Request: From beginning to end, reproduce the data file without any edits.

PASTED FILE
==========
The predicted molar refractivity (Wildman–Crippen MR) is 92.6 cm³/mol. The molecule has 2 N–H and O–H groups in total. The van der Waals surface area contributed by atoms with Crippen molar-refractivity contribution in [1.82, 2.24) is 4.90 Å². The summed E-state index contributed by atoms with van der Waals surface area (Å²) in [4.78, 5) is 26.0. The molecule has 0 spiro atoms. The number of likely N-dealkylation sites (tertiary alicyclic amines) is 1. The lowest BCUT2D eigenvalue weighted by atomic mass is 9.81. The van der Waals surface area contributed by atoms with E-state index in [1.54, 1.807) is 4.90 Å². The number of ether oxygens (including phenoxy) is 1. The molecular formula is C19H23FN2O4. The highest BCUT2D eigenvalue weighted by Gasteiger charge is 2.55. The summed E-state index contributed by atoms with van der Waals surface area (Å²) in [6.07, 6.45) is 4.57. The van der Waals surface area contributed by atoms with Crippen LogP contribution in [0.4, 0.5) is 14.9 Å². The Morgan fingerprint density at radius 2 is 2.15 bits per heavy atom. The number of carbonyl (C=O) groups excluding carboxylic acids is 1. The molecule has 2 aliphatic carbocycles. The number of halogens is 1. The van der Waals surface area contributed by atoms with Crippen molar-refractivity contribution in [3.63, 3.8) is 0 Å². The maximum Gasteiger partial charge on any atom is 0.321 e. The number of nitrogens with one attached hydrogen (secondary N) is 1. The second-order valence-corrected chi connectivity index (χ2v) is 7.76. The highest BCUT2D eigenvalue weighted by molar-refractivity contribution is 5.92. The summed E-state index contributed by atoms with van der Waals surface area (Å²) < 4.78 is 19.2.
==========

The predicted molar refractivity (Wildman–Crippen MR) is 92.6 cm³/mol. The molecule has 2 N–H and O–H groups in total. The van der Waals surface area contributed by atoms with Crippen molar-refractivity contribution in [1.82, 2.24) is 4.90 Å². The summed E-state index contributed by atoms with van der Waals surface area (Å²) in [4.78, 5) is 26.0. The molecule has 0 spiro atoms. The number of likely N-dealkylation sites (tertiary alicyclic amines) is 1. The lowest BCUT2D eigenvalue weighted by atomic mass is 9.81. The van der Waals surface area contributed by atoms with E-state index in [1.54, 1.807) is 4.90 Å². The number of ether oxygens (including phenoxy) is 1. The molecular formula is C19H23FN2O4. The highest BCUT2D eigenvalue weighted by Gasteiger charge is 2.55. The summed E-state index contributed by atoms with van der Waals surface area (Å²) in [6.07, 6.45) is 4.57. The van der Waals surface area contributed by atoms with Crippen LogP contribution in [0.4, 0.5) is 14.9 Å². The Morgan fingerprint density at radius 2 is 2.15 bits per heavy atom. The number of carbonyl (C=O) groups excluding carboxylic acids is 1. The molecule has 2 aliphatic carbocycles. The number of halogens is 1. The van der Waals surface area contributed by atoms with Crippen molar-refractivity contribution in [3.63, 3.8) is 0 Å². The maximum Gasteiger partial charge on any atom is 0.321 e. The number of nitrogens with one attached hydrogen (secondary N) is 1. The second-order valence-corrected chi connectivity index (χ2v) is 7.76. The highest BCUT2D eigenvalue weighted by molar-refractivity contribution is 5.92. The summed E-state index contributed by atoms with van der Waals surface area (Å²) < 4.78 is 19.2.